The performance given that night was as expected, but what I enjoyed most about this concert was the instrumentals. The Silver Bullet Band featured so much individual talent that each of them could have been the star of the show. The lead guitarist and the lead sax guy took turns highlighting the sound of each song. The band also featured a Michigan-based quartet of horns that added a great presence to the stage.
Additionally, the backup singers in the band not only provided their vocal talent, they also played just about any percussion instrument you could imagine. And let’s not forget about the piano play that really pulled everything together as it helped set the pace. To hear all those instruments coming together behind the legendary and unique voice of Bob Seger really made this concert stand out above most I’ve seen.
Throughout the duration of the show, the band played nearly every song you would expect to hear. They even added a new song that will be coming out on the next album, as well as several songs that were a part of some of his earlier releases.
To me though, the song that highlighted the evening was a song that I hadn’t heard of before titled “Horizontal Bop.” The band had the whole stadium dancing during the song, as many of them went in to the aisle ways to really get moving. There was even a man that appeared to be pushing 80 that began dancing with a woman half his age. A couple of beach balls also appeared out of the middle of the crowd and at this point, the security crew really had their hands full. Let’s not forget, these people were predominantly at retirement age! You always hear the expression that “Rock and Roll Never Dies,” but this show really put that statement into perspective for me.
By the time the concert came to a close, Bob Seger’s hair was completely saturated and some lucky person in the crowd got to go home with that headband. The group had played for nearly two hours and 20 minutes, including not just one, but two encores.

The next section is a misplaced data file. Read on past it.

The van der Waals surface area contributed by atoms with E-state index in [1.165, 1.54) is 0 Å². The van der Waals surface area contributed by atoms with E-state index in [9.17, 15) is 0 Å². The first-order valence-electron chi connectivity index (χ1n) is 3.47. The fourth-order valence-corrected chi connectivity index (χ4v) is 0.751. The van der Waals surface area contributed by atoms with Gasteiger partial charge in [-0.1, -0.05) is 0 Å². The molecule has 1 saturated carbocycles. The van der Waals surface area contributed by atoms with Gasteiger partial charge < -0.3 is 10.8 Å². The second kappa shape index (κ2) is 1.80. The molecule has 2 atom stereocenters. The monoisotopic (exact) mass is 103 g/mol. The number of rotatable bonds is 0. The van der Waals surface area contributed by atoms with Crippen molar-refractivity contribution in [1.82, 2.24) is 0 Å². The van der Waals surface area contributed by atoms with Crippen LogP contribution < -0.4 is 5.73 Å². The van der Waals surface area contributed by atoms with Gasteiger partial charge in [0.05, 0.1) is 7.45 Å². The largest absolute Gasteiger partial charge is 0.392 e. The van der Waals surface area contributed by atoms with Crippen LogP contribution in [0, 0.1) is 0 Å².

As I walked out of Conseco Fieldhouse, all my family was talking about was the performance and what my parents remembered about Bob Seger and his music while growing up. It was a great experience to go to the show with my parents and get to relive their memories from younger days along with the music that influenced some of those memories. We drove home to listening to Bob Seger on my iPod all the way back.
Hats off to Bob Seger and the Silver Bullet Band for putting on a great show. It was a great experience to hear those classic rock songs performed live as they were when they originally came out decades ago. I hope you have enjoyed my perspective of a show featuring music that came well before my time. I cannot write with much expertise on Bob Seger’s musical era, but I sure enjoyed that Old Time Rock and Roll.
I may not have any records to take off the shelf, but Bob Seger’s Greatest Hits will have a home on my iPod for quite some time.
Bob Seger Photo: Indianapolis Star